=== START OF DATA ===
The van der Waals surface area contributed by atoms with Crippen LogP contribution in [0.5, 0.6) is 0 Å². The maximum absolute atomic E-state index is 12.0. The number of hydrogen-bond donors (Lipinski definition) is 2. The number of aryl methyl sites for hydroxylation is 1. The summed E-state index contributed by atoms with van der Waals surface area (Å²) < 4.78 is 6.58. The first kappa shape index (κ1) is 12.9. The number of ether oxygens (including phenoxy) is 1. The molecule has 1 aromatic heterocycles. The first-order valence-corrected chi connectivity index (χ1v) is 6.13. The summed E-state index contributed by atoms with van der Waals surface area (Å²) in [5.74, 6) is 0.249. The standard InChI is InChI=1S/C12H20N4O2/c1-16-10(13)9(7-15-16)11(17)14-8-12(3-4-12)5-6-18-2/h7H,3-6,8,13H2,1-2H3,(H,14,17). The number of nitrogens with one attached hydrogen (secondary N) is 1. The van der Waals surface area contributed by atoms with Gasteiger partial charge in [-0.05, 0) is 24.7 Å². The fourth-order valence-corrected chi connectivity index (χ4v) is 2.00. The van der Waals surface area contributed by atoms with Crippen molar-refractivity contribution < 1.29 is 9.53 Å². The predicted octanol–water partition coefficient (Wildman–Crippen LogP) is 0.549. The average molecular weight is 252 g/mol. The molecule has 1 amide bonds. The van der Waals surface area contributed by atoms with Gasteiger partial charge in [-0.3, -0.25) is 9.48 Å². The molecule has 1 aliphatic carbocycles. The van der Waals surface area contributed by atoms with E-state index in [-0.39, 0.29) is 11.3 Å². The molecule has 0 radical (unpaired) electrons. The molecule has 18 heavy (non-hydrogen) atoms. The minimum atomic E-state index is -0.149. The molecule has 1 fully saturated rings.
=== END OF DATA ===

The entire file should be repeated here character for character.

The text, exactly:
The van der Waals surface area contributed by atoms with Crippen LogP contribution in [0.5, 0.6) is 0 Å². The maximum absolute atomic E-state index is 12.0. The number of hydrogen-bond donors (Lipinski definition) is 2. The number of aryl methyl sites for hydroxylation is 1. The summed E-state index contributed by atoms with van der Waals surface area (Å²) < 4.78 is 6.58. The first kappa shape index (κ1) is 12.9. The number of ether oxygens (including phenoxy) is 1. The molecule has 1 aromatic heterocycles. The first-order valence-corrected chi connectivity index (χ1v) is 6.13. The summed E-state index contributed by atoms with van der Waals surface area (Å²) in [5.74, 6) is 0.249. The standard InChI is InChI=1S/C12H20N4O2/c1-16-10(13)9(7-15-16)11(17)14-8-12(3-4-12)5-6-18-2/h7H,3-6,8,13H2,1-2H3,(H,14,17). The number of nitrogens with one attached hydrogen (secondary N) is 1. The van der Waals surface area contributed by atoms with Gasteiger partial charge in [-0.05, 0) is 24.7 Å². The fourth-order valence-corrected chi connectivity index (χ4v) is 2.00. The van der Waals surface area contributed by atoms with Crippen molar-refractivity contribution < 1.29 is 9.53 Å². The predicted octanol–water partition coefficient (Wildman–Crippen LogP) is 0.549. The average molecular weight is 252 g/mol. The molecule has 1 amide bonds. The van der Waals surface area contributed by atoms with Gasteiger partial charge in [-0.3, -0.25) is 9.48 Å². The molecule has 1 aliphatic carbocycles. The van der Waals surface area contributed by atoms with E-state index in [-0.39, 0.29) is 11.3 Å². The molecule has 0 radical (unpaired) electrons. The molecule has 18 heavy (non-hydrogen) atoms. The minimum atomic E-state index is -0.149. The molecule has 1 fully saturated rings.